No Comments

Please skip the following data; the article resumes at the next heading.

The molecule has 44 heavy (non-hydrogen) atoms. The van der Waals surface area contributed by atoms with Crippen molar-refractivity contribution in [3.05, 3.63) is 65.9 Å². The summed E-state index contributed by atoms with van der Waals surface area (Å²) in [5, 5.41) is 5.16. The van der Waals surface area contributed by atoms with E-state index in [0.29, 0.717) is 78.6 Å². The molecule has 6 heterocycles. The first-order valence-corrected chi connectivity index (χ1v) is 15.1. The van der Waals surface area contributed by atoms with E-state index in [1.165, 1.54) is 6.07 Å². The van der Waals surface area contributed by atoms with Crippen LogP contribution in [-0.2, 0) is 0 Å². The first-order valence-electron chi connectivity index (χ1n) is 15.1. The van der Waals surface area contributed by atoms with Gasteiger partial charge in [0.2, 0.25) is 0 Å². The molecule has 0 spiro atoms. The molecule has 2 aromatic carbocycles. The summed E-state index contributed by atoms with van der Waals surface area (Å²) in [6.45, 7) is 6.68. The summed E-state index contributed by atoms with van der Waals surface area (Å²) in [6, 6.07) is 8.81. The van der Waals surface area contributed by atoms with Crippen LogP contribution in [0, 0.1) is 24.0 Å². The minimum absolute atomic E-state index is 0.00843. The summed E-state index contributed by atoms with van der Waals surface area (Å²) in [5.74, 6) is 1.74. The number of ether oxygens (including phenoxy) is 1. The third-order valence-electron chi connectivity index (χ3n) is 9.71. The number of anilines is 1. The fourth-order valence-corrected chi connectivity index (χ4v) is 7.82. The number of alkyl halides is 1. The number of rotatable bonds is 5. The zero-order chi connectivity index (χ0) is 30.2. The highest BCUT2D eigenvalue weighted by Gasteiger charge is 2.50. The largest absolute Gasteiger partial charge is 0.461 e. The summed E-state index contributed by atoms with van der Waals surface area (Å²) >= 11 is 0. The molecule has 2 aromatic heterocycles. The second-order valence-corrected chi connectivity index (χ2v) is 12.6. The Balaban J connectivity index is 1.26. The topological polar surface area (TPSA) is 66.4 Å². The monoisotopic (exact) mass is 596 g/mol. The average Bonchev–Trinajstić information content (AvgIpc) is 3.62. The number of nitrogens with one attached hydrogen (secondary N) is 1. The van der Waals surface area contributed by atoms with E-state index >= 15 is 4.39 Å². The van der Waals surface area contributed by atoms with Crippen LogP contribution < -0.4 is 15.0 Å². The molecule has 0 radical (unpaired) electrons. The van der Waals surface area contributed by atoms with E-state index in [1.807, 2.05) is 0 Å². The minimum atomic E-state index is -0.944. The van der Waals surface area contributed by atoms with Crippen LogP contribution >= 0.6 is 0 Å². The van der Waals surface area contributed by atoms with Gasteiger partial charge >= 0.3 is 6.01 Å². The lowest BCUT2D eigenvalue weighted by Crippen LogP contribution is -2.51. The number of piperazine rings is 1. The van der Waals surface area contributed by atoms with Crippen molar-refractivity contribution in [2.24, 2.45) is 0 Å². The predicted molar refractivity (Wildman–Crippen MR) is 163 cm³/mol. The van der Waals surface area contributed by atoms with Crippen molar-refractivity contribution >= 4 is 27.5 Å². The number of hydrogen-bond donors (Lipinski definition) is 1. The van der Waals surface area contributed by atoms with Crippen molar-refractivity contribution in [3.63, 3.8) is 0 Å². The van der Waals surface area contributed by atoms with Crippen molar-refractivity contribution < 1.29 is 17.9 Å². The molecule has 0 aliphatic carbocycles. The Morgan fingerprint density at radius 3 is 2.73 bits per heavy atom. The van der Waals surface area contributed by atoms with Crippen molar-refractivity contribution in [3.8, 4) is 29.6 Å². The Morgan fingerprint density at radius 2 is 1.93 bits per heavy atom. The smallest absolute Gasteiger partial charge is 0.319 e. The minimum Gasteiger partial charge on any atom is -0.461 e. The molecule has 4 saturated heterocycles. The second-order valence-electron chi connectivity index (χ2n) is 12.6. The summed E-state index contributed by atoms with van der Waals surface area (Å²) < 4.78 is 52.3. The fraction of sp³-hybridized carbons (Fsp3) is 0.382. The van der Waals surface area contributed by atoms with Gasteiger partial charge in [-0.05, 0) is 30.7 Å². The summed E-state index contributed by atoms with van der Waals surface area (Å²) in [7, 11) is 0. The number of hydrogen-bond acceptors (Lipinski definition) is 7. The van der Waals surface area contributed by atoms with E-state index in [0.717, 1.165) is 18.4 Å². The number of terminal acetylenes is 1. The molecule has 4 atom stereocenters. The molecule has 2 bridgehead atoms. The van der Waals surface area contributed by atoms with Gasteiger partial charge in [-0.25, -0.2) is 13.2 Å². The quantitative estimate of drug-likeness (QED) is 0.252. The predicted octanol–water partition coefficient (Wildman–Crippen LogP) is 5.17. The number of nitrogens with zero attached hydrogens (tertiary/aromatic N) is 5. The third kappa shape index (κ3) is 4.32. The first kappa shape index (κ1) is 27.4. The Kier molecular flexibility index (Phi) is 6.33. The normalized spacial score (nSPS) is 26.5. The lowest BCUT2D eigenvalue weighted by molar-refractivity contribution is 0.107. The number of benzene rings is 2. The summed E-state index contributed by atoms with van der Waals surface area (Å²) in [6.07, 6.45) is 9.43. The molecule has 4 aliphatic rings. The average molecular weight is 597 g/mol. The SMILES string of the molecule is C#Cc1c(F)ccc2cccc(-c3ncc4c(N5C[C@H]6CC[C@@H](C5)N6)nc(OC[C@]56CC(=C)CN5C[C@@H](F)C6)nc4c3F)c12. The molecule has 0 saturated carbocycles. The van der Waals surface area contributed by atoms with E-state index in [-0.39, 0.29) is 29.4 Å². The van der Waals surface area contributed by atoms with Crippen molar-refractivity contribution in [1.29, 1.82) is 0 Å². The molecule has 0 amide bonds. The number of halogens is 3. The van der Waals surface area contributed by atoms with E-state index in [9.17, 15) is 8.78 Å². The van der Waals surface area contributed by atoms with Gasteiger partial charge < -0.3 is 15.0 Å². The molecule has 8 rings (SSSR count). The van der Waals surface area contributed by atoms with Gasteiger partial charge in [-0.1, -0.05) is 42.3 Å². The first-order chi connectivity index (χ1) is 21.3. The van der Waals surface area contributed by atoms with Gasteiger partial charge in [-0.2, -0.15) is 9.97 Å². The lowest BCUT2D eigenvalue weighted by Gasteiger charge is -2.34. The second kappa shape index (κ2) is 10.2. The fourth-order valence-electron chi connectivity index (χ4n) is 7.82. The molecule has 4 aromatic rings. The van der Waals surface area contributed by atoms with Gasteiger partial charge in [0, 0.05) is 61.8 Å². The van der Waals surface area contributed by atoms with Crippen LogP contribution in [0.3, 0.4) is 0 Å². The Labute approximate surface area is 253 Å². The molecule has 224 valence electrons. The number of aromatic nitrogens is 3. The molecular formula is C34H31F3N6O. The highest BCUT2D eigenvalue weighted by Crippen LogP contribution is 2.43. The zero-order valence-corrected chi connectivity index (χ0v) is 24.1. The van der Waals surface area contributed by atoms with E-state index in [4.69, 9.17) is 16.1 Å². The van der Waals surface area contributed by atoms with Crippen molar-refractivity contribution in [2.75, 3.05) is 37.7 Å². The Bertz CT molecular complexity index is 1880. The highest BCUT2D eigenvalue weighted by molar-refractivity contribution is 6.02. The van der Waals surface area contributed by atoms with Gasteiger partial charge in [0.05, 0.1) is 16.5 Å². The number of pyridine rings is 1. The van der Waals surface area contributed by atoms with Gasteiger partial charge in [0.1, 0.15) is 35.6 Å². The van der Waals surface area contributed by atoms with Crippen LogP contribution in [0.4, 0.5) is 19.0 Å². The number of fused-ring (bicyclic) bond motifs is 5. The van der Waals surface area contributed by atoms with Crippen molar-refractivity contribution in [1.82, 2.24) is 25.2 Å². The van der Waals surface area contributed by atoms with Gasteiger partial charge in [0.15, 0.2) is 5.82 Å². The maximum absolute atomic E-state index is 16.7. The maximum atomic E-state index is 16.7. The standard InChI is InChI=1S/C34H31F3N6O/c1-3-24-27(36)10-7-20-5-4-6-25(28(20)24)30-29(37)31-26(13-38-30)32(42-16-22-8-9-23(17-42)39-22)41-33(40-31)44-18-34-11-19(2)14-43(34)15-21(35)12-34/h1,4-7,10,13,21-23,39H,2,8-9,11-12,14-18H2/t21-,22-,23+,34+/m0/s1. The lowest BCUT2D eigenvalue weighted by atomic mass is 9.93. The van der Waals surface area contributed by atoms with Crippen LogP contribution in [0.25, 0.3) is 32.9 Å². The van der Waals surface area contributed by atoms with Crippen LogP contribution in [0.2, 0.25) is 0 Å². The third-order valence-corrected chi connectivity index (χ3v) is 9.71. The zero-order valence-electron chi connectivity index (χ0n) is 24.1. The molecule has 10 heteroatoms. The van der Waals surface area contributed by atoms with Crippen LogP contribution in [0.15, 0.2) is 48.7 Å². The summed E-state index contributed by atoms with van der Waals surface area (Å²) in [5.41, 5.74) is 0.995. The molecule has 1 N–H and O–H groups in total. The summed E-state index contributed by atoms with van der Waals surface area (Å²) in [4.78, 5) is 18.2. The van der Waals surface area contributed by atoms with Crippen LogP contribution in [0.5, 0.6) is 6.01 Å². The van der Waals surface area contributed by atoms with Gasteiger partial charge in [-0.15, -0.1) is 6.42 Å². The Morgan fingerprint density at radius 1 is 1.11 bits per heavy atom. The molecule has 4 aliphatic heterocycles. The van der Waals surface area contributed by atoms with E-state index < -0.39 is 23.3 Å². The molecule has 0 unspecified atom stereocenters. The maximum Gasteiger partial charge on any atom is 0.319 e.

Acts Bible Communion Cross God's will God\'s will God Gospels Holy Spirit Holy Week Jesus Joseph Lent Peter Reformation Satan accountability action advent all saints allegory anger anxiety apologetics atonement awareness awe backsliding baptism beginning beloved betrayal bitterness blessing born again burden burnout calling care change character chistmas choices christian living christmas church history church circumcision comfort commitment community compassion complacency confession confidence consequences contentment control conversation cost courage creation death debt deception decisions deliverance denial dependence depth desire despair determination devotion direction discernment discipleship discouragement dishonesty disobedience distractions doctrine doubt dreams eagerness emotion encouragement end times endurance equality eternal life eternity evangelism evil example facing battles faithful living faithfulness faith family fatigue fear fellowship focus follow foreshadowing forgiveness foundation freedom friends fruit of the Spirit future generosity gifts giving glory goodness gospel grace grateful gratitude greed grit growth guidance guilt halloween happiness healing heart heaven help history holiday holiness home honesty hope humble humility identity impossible incarnation inspiration instruction integrity intentional jealousy journey joy judgment justice justification kindness kingdom knowing God lament law leadership lead lies life listening love martin luther maturity measure memorial memories mentoring mercy messiah minor prophets miracles missions mission mistakes motives mountaintops mourning music nation nativity nature new year new next generation obedience obstacles offering omniscience opportunity opposition overcoming parenting passion path patience peace pentecost persecution perseverence perspective plan poetry power praise prayer preparation presence pressure pride priorities process prodigal progress promise prophecy protection provision psalm purpose rebellion reconcile redemption refuge rejoice relationship remember remembrance renewal renown repentance resentment resolution restoration rest resurrection return revenge revival righteousness risk sacrifice sadness salt salvation sanctification scripture second coming seeking God self-control serenity sermon service shame sharing silence sincerity sin solitude sorrow sovereignty spiritual disciplines standard star stewardship storms strength struggle stubbornness stuck submission success suffering surrender talents talking temple temptation ten commandments testimony testing thankfulness thankful thanksgiving theology time tithes tough times traditions transfiguration trials trinity troubles trust truth veterans victory vision waiting warning weakness wisdom wise men witness wonder work worship